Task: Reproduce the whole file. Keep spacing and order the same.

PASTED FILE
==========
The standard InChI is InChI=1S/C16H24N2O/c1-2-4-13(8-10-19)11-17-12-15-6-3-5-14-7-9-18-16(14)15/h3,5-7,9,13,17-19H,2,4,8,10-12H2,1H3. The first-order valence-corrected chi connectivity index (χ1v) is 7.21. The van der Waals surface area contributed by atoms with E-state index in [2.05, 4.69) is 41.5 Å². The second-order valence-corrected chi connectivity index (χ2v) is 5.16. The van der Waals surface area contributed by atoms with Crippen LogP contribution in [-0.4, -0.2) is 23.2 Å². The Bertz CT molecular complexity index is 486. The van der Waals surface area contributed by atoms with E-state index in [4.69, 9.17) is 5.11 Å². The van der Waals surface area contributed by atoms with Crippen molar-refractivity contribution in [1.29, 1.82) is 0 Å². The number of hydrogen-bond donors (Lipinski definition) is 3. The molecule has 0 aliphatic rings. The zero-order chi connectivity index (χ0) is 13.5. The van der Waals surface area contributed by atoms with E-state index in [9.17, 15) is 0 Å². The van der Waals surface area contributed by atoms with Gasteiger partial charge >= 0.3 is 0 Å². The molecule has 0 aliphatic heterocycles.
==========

The standard InChI is InChI=1S/C16H24N2O/c1-2-4-13(8-10-19)11-17-12-15-6-3-5-14-7-9-18-16(14)15/h3,5-7,9,13,17-19H,2,4,8,10-12H2,1H3. The first-order valence-corrected chi connectivity index (χ1v) is 7.21. The van der Waals surface area contributed by atoms with E-state index in [2.05, 4.69) is 41.5 Å². The second-order valence-corrected chi connectivity index (χ2v) is 5.16. The van der Waals surface area contributed by atoms with Crippen LogP contribution in [-0.4, -0.2) is 23.2 Å². The Bertz CT molecular complexity index is 486. The van der Waals surface area contributed by atoms with E-state index in [4.69, 9.17) is 5.11 Å². The van der Waals surface area contributed by atoms with Crippen molar-refractivity contribution in [1.29, 1.82) is 0 Å². The number of hydrogen-bond donors (Lipinski definition) is 3. The molecule has 0 aliphatic rings. The zero-order chi connectivity index (χ0) is 13.5. The van der Waals surface area contributed by atoms with E-state index in [9.17, 15) is 0 Å². The van der Waals surface area contributed by atoms with Gasteiger partial charge >= 0.3 is 0 Å². The molecule has 0 aliphatic heterocycles.